Here's how to pay for items using Interac Direct payment and your bank account:
1. Swipe your bank card (or debit card) through the point of sale (POS) terminal at the store's check-out
2. Enter your personal identification number (PIN), confirm the amount to be paid and indicate the account (chequing) from which the money is to be drawn.
3. The specified amount is then electronically debited from your account.


The price paid for borrowing money. It is expressed as a percentage rate over a period of time and
reflects the rate of exchange of present consumption for future consumption. Also, a share or title in property.


The cost of money, received on investments or paid on borrowings.


The cost of funds loaned to an entity. It can also refer to the equity ownership
of an investor in a business entity.


A charge for the use of money supplied by a lender.


The cost of a loan or the compensation paid for the use of money. For example, you are paid interest for deposits you make into a savings account, and you pay interest for money that you borrow from a low-cost borrowing account.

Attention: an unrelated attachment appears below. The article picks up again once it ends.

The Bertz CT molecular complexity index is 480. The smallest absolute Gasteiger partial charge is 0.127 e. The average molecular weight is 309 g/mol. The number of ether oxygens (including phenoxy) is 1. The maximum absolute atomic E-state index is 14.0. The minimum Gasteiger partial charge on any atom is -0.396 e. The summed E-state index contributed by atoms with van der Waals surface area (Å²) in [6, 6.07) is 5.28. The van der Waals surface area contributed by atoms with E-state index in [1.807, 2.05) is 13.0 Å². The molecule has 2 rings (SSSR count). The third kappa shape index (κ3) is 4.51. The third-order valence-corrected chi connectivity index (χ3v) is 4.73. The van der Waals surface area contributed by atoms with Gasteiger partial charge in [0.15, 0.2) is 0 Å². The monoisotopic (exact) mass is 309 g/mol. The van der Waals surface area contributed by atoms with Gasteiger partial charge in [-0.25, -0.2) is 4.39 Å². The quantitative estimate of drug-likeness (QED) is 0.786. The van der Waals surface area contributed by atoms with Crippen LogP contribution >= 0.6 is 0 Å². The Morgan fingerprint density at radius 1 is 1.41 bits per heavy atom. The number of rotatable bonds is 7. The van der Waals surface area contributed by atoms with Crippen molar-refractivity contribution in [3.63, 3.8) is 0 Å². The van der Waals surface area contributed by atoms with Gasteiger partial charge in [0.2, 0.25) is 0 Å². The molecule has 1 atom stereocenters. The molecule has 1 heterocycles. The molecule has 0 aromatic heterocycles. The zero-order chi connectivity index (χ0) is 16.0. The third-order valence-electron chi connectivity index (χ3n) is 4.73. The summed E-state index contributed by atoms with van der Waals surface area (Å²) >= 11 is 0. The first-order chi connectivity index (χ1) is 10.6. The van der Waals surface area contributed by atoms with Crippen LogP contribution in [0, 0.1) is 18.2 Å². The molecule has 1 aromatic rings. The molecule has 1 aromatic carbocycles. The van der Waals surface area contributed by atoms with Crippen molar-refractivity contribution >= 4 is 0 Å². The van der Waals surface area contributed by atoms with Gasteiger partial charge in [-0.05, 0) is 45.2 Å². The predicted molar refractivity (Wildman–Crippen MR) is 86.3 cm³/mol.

Interest coverage ratio

The ratio of the earnings before interest and taxes to the annual interest expense. This
ratio measures a firm's ability to pay interest.

Interest coverage test

A debt limitation that prohibits the issuance of additional long-term debt if the issuer's
interest coverage would, as a result of the issue, fall below some specified minimum.

Interest equalization tax

Tax on foreign investment by residents of the U.S. which was abolished in 1974.

Interest Factor

Numbers found in compound interest and annuity tables. Usually called the FVIF or PVIF.

Interest income

Income that a company receives in the form of interest, usually as the result of keeping money in interest-bearing accounts at financial institutions and the lending of money to other companies.

Interest-only strip (IO)

A security based solely on the interest payments form a pool of mortgages, Treasury
bonds, or other bonds. Once the principal on the mortgages or bonds has been repaid, interest payments stop
and the value of the IO falls to zero.

Interest Option

One of several investment accounts in which your premiums may be invested within your life insurance policy.

Interest payable

The amount of interest that is owed but has not been paid at the end of a period.

Interest payments

Contractual debt payments based on the coupon rate of interest and the principal amount.

Interest Rate

Cost of using money, expressed as a rate per period of time, usually one year.